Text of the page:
A series of cases have been heard by the U.S. Supreme Court that required them to deal with the question of when state tort law liability for those injured by prescription drugs is preempted by federal law. The issue centers around one main detail in each case, whether the drug taken was the brand name version or the generic version. The Court ultimately has drawn a distinction that generic drug supporters will not be happy with. The Courts rulings conclude that those who use a brand name prescription drug and are injured because of the drug may sue, while generic drug prescriptions that cause injury leave the victim without recourse against the manufacturer.
In 2009, the Court addressed Wyeth v. Levine, a case in which a woman was administered a prescription drug to counteract pain and nausea, but the prescription ultimately lead to her developing gangrene. The Court held that the drug company was liable for failing to provide adequate warnings to patients. Merely having the label approved by the Food and Drug Administration does not preclude a brand name drug manufacturer from being sued for failure to adequately warn potential users.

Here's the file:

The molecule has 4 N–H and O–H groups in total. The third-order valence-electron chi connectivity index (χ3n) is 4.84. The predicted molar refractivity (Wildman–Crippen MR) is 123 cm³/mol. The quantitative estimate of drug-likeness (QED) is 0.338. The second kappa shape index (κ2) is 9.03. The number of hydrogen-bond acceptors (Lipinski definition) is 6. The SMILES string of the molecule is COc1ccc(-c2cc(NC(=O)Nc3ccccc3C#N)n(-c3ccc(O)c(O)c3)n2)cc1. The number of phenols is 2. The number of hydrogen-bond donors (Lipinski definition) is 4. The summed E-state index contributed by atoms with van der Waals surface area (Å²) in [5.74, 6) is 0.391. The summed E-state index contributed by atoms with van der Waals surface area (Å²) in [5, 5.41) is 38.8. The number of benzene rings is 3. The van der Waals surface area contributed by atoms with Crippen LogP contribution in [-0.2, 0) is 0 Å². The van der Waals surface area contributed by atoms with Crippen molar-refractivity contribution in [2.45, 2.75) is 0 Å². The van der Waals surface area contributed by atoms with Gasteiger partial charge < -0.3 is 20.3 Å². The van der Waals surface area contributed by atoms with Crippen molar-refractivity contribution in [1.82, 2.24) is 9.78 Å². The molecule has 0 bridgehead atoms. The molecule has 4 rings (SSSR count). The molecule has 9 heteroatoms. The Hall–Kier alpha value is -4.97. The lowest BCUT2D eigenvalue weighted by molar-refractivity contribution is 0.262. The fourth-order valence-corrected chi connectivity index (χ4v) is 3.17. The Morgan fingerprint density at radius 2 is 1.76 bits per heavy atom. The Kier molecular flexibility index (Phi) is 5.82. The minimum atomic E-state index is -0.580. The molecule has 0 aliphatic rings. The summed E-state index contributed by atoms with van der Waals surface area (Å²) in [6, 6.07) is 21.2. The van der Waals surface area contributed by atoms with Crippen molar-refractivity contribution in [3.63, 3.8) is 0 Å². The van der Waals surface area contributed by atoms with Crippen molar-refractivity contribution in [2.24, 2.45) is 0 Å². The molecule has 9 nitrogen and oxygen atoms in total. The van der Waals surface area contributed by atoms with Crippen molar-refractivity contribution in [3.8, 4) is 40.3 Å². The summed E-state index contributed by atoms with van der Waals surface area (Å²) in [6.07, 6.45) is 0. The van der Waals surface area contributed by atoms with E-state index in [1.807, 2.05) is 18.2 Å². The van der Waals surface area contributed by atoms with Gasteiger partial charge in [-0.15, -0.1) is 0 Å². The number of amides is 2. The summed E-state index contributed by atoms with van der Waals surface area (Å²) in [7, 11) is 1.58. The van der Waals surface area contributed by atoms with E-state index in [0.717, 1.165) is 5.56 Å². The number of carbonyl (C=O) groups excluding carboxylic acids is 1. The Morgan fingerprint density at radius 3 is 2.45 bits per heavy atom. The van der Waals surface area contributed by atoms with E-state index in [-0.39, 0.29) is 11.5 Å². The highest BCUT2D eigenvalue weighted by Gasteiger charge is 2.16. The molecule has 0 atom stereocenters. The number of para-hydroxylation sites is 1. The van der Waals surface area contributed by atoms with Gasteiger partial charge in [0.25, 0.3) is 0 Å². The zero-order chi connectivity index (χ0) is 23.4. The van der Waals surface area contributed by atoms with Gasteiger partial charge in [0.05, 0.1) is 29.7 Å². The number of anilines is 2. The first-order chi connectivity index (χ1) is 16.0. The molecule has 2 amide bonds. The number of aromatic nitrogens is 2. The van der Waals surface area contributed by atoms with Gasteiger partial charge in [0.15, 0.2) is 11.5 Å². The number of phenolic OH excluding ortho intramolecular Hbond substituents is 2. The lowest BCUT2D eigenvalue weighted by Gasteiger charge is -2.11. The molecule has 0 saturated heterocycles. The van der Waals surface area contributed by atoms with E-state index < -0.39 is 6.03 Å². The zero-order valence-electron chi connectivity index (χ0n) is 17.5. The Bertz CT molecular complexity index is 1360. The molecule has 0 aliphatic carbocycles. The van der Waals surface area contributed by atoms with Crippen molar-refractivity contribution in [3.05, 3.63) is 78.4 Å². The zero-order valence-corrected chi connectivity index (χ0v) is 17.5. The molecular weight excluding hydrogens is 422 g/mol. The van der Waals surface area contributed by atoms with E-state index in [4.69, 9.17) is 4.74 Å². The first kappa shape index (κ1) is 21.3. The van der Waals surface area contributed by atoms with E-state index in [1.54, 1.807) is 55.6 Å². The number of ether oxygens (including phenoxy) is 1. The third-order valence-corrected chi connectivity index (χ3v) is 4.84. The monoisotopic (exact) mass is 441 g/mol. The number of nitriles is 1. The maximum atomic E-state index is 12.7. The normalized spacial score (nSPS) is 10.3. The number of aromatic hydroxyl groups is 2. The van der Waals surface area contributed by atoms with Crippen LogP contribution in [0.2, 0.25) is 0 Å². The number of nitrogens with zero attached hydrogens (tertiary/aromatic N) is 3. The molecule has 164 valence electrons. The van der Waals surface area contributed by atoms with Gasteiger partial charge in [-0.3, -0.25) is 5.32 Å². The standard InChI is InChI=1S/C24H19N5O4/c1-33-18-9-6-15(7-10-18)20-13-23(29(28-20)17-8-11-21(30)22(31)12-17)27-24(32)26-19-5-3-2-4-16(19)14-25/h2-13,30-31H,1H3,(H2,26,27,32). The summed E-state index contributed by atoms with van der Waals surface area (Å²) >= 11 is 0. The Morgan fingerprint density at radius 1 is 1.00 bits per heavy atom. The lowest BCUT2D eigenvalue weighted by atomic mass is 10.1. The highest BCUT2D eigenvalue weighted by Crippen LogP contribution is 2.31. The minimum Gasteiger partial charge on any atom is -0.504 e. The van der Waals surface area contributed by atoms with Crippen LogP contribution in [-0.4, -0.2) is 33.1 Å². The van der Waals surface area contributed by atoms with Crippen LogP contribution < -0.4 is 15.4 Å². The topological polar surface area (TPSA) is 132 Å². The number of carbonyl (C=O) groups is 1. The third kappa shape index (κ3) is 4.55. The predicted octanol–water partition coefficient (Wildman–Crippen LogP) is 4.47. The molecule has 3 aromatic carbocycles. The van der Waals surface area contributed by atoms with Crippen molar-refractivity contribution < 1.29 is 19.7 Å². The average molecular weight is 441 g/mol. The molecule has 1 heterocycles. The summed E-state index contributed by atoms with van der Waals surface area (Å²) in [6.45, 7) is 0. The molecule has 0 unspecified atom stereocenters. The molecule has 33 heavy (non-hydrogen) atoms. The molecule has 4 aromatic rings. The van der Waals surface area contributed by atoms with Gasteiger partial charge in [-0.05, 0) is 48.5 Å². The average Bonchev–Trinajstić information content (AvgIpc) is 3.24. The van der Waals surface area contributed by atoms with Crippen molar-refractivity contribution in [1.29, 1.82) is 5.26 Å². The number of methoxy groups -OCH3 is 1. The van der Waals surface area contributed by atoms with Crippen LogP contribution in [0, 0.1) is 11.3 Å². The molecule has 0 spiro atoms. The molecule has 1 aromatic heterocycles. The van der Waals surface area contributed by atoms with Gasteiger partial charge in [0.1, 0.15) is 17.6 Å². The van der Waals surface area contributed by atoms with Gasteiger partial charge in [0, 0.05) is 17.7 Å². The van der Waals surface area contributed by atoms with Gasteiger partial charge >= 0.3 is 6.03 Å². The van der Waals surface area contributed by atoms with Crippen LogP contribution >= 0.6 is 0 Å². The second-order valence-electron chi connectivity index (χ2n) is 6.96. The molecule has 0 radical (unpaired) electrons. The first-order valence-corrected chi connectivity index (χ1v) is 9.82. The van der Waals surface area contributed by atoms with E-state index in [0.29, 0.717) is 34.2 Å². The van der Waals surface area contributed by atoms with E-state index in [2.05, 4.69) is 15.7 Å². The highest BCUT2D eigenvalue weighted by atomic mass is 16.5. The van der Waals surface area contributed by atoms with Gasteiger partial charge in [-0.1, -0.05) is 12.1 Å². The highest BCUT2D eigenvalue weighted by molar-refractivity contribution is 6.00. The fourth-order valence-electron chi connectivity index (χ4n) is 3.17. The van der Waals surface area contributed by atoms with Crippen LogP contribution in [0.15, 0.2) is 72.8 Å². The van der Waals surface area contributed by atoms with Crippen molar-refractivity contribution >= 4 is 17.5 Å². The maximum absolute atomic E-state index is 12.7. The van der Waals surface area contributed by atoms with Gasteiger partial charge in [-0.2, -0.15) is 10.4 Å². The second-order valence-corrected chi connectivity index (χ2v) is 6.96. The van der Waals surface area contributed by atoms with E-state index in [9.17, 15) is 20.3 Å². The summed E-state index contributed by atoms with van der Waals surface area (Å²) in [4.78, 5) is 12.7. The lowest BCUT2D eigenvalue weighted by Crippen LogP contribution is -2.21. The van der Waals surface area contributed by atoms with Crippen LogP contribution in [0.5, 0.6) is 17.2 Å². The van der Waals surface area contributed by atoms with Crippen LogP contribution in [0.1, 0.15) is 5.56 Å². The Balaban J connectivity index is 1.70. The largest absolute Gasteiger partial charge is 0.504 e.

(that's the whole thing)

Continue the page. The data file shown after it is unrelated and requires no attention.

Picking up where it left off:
However the Court only two years later in Pilva v. Mensing, two women who had developed tardive dyskinesia sued the generic drug manufacturer for failure to warn of the drug’s risk, held the manufacturers of generic drugs are preempted by federal law.
The Court has asserted that along with failure to warn generic drug manufacturers are preempted from design defect suits by federal law. The result for the public is that no matter how badly a generic drug injuries an individual they are not afforded the right to sue for just compensation.
If you or a loved one has been injured and those injuries are the result of prescription drug use please call us today.
Wooten Kimbrough, P.A. Orlando Pharmacy Error Attorneys